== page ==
edit: Nevermind, I misread your question. You are asking how a 2c/4t performs worse than a 2c/2t, not for a link showing that Kaby Lake is the first Pentium that is 2c/4t (I think).
 
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The Stilt

Golden Member
Dec 5, 2015
1,709
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I've been looking at Z270 motherboards and many say they support BCLK overclocking but none say anything about non-k overclocking. Asrock has Hyper BCLK engine II, Asus has Asus pro clock technology and I've seen the BCLK setting in other BIOS pics too. I'd like to know if it works with locked CPUs or not but no reviews I've seen even mention anything about it. I'd like to overclock my 6500 and get a new Pentium for my HTPC.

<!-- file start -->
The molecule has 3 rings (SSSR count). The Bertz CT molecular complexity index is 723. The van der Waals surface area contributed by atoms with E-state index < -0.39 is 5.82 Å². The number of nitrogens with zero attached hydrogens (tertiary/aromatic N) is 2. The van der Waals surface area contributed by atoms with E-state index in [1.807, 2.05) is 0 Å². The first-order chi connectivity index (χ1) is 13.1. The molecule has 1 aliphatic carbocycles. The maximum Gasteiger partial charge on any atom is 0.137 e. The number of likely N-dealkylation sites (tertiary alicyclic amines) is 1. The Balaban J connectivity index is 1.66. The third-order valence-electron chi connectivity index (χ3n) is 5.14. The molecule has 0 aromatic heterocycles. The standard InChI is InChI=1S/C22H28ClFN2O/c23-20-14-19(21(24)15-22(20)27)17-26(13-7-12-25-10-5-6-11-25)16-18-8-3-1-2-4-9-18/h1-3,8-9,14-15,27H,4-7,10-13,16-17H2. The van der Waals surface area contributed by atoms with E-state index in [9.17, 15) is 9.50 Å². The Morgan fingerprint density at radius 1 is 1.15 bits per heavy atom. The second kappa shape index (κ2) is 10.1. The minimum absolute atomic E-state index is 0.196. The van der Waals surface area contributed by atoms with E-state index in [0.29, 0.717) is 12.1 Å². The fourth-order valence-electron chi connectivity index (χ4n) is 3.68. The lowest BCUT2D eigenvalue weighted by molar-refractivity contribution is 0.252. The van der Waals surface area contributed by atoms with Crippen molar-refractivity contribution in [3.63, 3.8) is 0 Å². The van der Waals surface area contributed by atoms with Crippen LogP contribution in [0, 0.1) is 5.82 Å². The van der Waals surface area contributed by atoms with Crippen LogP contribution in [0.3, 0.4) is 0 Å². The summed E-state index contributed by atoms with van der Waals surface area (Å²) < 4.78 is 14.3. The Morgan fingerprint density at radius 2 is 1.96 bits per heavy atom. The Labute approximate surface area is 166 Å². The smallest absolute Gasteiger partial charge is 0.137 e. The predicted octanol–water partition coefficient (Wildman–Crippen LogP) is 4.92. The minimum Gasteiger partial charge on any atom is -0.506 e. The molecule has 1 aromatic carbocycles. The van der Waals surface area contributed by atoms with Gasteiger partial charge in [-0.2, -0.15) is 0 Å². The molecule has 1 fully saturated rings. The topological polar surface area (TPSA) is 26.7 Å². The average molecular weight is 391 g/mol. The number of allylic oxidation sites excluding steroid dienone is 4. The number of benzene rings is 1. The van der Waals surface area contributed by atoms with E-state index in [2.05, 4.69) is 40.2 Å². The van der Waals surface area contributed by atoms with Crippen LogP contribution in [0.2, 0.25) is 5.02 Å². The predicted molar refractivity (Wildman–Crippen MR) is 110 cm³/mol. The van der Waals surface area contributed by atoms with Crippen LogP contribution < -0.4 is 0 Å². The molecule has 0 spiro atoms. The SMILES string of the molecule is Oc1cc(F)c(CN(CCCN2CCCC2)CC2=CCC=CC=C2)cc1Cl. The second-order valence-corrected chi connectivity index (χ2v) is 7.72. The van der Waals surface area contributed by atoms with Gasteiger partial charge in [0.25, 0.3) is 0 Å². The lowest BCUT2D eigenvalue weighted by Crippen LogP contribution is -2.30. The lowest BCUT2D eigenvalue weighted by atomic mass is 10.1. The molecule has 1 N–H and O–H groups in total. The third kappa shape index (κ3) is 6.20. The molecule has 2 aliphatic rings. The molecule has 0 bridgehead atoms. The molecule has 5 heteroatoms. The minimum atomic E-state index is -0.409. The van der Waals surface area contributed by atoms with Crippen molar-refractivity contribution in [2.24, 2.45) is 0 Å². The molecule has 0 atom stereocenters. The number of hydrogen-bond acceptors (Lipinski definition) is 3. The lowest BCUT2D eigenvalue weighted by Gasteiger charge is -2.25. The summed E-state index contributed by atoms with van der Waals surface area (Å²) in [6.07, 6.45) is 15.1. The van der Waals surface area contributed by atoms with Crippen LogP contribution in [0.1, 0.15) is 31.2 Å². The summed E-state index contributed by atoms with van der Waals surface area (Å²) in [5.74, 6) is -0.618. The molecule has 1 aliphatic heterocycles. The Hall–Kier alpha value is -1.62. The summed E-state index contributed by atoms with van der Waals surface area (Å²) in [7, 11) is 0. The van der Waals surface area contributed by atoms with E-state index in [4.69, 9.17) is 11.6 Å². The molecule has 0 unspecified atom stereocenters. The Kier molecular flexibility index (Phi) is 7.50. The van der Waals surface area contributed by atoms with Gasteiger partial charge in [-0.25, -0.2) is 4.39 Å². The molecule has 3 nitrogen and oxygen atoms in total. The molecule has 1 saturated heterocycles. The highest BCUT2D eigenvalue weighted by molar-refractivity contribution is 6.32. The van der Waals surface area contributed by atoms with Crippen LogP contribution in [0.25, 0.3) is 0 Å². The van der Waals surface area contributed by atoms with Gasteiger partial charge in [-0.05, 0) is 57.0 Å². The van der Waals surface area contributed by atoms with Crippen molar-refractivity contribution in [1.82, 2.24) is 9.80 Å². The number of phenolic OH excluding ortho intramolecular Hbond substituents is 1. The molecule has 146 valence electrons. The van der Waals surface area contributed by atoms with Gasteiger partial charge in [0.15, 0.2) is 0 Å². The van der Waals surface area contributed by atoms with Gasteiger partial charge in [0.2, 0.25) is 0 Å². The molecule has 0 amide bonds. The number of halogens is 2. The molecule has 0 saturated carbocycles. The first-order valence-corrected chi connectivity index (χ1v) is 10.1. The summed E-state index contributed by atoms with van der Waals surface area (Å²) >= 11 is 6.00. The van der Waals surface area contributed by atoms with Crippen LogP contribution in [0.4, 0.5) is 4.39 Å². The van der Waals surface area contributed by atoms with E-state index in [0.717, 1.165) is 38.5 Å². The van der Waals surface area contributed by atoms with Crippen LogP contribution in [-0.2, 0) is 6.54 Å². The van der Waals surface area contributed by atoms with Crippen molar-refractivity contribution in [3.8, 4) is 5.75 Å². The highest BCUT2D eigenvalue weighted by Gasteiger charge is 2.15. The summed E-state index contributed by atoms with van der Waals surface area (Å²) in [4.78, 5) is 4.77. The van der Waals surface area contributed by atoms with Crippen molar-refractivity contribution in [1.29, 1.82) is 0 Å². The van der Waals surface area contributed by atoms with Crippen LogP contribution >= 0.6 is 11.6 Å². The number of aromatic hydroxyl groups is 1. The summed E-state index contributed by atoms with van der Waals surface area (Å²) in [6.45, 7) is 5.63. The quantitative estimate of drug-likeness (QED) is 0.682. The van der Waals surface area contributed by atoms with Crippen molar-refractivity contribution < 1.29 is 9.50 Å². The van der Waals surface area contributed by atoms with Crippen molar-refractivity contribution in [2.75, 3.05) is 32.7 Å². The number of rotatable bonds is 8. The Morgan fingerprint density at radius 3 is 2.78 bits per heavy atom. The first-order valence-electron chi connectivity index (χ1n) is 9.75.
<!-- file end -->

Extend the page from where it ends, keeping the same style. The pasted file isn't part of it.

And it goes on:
Non-K overclocking was made possible by a debug microcode, which disabled the PMU.
Since Kaby Lake uses different microcodes (AFAIK), there won't be similar OC exploit for Kaby Lake unless Intel somehow manages to repeat their mistake and slip such microcode again.
 

LTC8K6

Lifer
Mar 10, 2004
28,523
1,570
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escrow4

Diamond Member
Feb 4, 2013
3,333
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Why are people so tight when it comes to PCs? You use it near every single day without fail. Its not like its a $5 shirt from Kmart and a $500 Gucci ultra special shirt. Its tech. Stop being such a tight arse and build a proper box the first time. It has never made sense to buy cheap and then upgrade in some mythical future.
 

VirtualLarry

No Lifer
Aug 25, 2001
50,416
6,022
126
I once believed in the "stopgap solution" style of building PCs too. I built my S775 rigs, with really nice Gigabyte P35-DS3R mobos, for $130 ea., and filled them with E2140 CPUs, the cheapest Conroe solutions I could find, that could be overclocked nearly 100%. Then maybe 3-4 years later, I picked up some Q9300 CPUs at Microcenter for $100 ea., to upgrade them. (Original price of the Q9300s at release, was probably $250, maybe higher?)